– Saudi Arabia & Yemen: In the Top 7 fastest Christian growth, and also in the top 7 most dangerous countries for Christians to live in.
– In the last 100 years Christian growth has exploded in sub-Saharan Africa, but has steadily declined in Europe. In the same time, the economy has boomed in the 1st world.
* Physical comfort breeds spiritual complacency.
– You must recognize the thing inside of you that is driving you. (Selfish sin, or Spiritual service?)
– It’s “human nature”: For most of us, it will take a crisis to expose what is inside of us.
– Example: Fight, Flight, or Freeze. Hard-wired survival mechanism. (I am “flight”.)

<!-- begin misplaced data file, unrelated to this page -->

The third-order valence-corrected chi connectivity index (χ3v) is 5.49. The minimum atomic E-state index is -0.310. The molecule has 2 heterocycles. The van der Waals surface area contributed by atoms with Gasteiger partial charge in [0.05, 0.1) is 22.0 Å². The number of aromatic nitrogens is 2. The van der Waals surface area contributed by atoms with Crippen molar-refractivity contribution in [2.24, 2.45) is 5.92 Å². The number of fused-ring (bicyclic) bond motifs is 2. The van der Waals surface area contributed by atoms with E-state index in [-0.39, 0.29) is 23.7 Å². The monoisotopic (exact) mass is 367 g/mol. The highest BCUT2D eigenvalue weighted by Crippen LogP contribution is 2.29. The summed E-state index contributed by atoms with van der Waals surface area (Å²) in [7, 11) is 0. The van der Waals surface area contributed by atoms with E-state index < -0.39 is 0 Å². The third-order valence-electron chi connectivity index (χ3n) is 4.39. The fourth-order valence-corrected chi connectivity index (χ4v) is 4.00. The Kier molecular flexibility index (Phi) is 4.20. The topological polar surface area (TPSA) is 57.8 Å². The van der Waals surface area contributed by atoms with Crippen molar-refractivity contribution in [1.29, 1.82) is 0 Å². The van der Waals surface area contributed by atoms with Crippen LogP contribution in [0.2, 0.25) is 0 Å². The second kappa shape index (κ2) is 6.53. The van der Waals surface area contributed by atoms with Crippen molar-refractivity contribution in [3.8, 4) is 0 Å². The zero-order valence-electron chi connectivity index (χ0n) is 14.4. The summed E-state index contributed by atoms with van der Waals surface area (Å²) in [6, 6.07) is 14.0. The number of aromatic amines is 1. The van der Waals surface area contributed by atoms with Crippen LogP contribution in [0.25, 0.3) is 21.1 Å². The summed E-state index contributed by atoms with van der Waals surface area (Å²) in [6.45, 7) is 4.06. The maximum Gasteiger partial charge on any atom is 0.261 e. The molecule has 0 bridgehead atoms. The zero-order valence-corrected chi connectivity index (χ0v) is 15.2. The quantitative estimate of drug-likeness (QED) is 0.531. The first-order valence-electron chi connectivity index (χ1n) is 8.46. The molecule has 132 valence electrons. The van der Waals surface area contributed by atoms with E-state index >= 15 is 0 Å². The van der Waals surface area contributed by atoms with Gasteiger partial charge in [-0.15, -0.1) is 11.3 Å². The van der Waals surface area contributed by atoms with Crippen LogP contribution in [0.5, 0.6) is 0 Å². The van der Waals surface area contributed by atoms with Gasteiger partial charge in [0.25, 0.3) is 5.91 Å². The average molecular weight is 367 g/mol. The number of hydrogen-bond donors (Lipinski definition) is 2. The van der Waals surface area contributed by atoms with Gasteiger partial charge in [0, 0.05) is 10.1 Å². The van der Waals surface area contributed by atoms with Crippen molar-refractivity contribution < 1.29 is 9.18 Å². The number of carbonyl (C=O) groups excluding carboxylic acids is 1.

– I constantly fight fear and self-doubt, but it doesn’t have to define me. (I recognize it!)
– I know my default, and I work very hard and intentionally to overcoming it.
* Spiritually, it works the same way. It is in our “human nature” to be sinful. If you recognize it, you can be intentional about changing how you will react in spiritual crisis.
– Instead of selfish, you will think of other’s well-being. Instead of seeking YOUR heart’s desire, you will seek the desires of God’s heart.
– It never goes away, so you must never stop training yourself to resist it.
– The more we create a comfortable place in this world, the less we seek out comfort in God.
– Not that “being comfortable” is bad, just don’t let it separate you from God.
– That is the mistake that Jonah had made. He needed some discomfort to bring him back.
– Being in the “belly of a fish” is a good place to take a little personal inventory, and reflect on what is really important.